is describing a walk in the little woods just outside her home, a woods
that she walked through almost every day. But on this particular day she
saw it with entirely different eyes than she had ever seen it before.
I felt I was there with God on the day of
the Creation. Everything was so fresh and new. Every plant and tree
and fern and bush had its own particular holiness. As I walked along
the ground the smells of nature rose to greet me - sweeter and more
sacred than any incense.
It is worth noting that people often resort
to using religious metaphors in their descriptions of these B-perception
experiences. Religious language is a language of fullness and ultimacy
and often seems the most appropriate kind of language for portraying these
experiences. The woman continues.
Between the trees I could see the sun sending
down rays of warming benediction upon this Eden, this forest paradise.
I continued to wander through this wood in a state of puzzled rapture,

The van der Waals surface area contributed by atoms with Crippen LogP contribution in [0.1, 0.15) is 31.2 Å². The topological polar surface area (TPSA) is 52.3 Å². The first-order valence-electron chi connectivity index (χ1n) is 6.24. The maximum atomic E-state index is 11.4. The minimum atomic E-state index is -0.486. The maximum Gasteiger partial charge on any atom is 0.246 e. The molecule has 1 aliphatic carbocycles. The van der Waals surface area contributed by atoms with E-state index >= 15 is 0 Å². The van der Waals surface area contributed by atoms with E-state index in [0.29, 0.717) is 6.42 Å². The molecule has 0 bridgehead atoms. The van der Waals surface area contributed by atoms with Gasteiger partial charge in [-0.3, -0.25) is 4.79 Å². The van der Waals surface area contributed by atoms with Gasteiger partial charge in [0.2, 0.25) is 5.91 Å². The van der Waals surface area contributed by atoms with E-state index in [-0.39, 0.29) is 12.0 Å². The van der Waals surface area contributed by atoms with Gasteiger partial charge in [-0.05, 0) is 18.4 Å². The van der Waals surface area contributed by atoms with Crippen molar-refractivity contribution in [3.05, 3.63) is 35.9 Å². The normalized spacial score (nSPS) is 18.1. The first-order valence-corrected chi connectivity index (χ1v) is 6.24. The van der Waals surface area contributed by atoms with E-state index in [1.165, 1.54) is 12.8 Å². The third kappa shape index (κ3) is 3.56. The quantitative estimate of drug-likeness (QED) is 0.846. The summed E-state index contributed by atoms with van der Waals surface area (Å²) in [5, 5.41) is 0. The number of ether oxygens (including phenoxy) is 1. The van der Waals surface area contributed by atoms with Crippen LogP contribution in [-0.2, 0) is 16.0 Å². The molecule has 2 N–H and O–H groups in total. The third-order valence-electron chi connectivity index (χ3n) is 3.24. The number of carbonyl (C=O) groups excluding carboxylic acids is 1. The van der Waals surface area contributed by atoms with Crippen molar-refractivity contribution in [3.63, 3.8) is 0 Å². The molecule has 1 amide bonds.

wondering how it could have been that I lived only a few steps from
this place, walked in it several time s a week, and yet had never really
seen it before. I remembered having read in college Frazier's Golden
Bough in which one read of the sacred forests of the ancients. Here,
just outside my door was such a forest and I swore I would never be
blind to its enchantment again. (Quoted
in my doctoral dissertation, T A Kerns, Altered States of Consciousness:
A Philosophical Analysis of their Psychological, Ontological and Religious
Significance, Milwaukee, 1973.)
During my college years I often worked summers in a lumber mill and one
summer my job was to grade sheets of plywood as they came rolling slowly
by on a chain. I would pull them off into various piles depending on their
grade. About half way through one long drowsy night shift of this work,